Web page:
United States President Joe Biden took steps to return the US to the international Paris Agreement to fight climate change on Wednesday, the centrepiece of a raft of day-one executive orders aimed at restoring US leadership in combating global warming.
Biden’s actions will also include a sweeping order to review all of former President Donald Trump’s actions weakening climate change protections, the revocation of a vital permit for TC Energy’s Keystone XL oil pipeline project from Canada, and a moratorium on oil and gas leasing activities in the Arctic National Wildlife Refuge that Trump’s administration had recently opened to development, Biden aides said.
The orders will mark the start of a major policy reversal in the world’s second-largest greenhouse gas emitter behind China, after four years during which Trump’s administration pilloried climate science and rolled back environmental regulation to maximise fossil fuel development.
Biden has promised to put the United States on a track to net-zero emissions by 2050 to match the steep and swift global cuts that scientists say are needed to avoid the most devastating effects of global warming, using curbs on fossil fuels and massive investments in clean energy.
The path will not be easy, though, with political divisions in the United States, opposition from fossil fuel companies, and wary international partners concerned about US policy shifts obstructing the way.
“We got off-track very severely for the last four years with a climate denier in the Oval Office,” said John Podesta, an adviser to former President Barack Obama who helped craft the 2015 Paris Agreement. “We enter the international arena with a credibility deficit.”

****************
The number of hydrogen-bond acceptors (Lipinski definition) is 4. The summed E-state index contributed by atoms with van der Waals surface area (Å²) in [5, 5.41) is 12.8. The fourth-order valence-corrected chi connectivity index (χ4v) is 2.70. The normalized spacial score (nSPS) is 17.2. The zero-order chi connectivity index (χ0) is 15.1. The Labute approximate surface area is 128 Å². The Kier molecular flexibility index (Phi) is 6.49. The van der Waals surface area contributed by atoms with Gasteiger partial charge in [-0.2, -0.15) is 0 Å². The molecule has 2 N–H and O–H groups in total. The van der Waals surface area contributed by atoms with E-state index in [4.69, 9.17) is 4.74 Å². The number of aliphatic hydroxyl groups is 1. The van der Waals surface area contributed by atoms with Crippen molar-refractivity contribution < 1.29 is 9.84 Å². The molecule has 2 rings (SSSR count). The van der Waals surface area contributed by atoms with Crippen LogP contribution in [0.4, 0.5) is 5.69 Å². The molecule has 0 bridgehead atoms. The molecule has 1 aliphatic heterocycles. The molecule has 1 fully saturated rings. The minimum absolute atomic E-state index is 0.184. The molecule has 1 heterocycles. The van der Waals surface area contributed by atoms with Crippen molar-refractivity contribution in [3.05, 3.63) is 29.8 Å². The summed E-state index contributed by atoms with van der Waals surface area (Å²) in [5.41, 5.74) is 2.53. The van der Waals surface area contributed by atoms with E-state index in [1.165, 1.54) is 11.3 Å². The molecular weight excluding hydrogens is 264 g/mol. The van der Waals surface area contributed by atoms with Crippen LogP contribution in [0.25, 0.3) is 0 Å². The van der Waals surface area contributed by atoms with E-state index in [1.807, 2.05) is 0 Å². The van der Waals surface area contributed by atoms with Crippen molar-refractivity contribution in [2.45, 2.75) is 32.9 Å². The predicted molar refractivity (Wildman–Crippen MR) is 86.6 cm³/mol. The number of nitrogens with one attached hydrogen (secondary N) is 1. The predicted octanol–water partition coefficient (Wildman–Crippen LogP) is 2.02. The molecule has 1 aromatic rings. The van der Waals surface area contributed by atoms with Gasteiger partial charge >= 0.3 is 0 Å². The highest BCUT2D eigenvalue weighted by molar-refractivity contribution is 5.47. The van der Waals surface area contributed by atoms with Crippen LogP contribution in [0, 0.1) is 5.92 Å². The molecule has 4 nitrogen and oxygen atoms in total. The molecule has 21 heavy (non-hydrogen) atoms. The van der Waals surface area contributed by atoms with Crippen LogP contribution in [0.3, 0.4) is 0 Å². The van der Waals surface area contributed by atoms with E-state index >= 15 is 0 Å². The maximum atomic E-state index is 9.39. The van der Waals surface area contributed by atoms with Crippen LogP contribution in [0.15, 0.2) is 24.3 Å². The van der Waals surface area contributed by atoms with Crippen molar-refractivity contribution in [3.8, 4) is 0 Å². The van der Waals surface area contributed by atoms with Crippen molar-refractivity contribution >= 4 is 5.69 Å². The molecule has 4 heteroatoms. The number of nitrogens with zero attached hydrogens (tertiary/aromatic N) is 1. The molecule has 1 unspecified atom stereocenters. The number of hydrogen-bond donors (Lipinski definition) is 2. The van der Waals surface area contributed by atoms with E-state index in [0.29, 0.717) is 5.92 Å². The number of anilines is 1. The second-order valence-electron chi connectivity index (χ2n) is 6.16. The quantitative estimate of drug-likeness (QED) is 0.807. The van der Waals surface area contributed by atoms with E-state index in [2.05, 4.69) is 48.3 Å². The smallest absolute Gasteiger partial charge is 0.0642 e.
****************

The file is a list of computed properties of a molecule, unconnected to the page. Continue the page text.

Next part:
Biden’s orders will also require government agencies to consider revising vehicle fuel efficiency standards and methane emissions curbs and to study the possibility of re-expanding the boundaries of wilderness national monuments that had been reduced in size by the Trump administration.
Alaska Governor Mike Dunleavy slammed Biden’s decision to shut down oil and gas work in the Arctic National Wildlife Refuge, saying the new president “appears to be making good on his promise to turn Alaska into a large national park”.
Hard road ahead
Global counterparts and climate advocates welcomed Washington’s return to cooperation on climate change but expressed some scepticism about its staying power and its ability to overcome domestic political turmoil.
Trump withdrew the United States from the 2015 Paris deal late last year, arguing it was too costly to the US economy and swept away scores of environmental protections he saw as onerous to drillers, miners and manufacturers.
“The United States continues to be the one and only country that has withdrawn from the Paris Agreement, making it, frankly, the pariah of this multilateral agreement,” former UN climate chief Christiana Figueres, told Reuters news agency.
Biden can regain US credibility by “doing the domestic homework” of ambitious climate action at home.
Brian Deese, Biden’s incoming director of the National Economic Council, told Reuters news agency that the US hopes to encourage other big emitters to also “push their ambition, even as we have to demonstrate our ability to come back on the stage and show leadership”.
Hua Chunying, a spokeswoman for China’s foreign ministry, said China, the world’s top carbon emitter, looks forward to the return of the US to the Paris pact.
Pete Betts, an associate fellow at London-based think tank Chatham House who led climate negotiations for the European Union when the Paris deal was struck, said the US will need to match its promises with financial commitments too.
The US under Obama pledged to deliver $3bn to the Green Climate Fund to help vulnerable countries fight climate change. It has delivered only $1bn so far.
“The US will need to put some money on the table, and also encourage others to do the same,” he said.
Biden has tapped former Secretary of State John Kerry as his international climate envoy and is expected to set up a meeting in the coming weeks with global counterparts.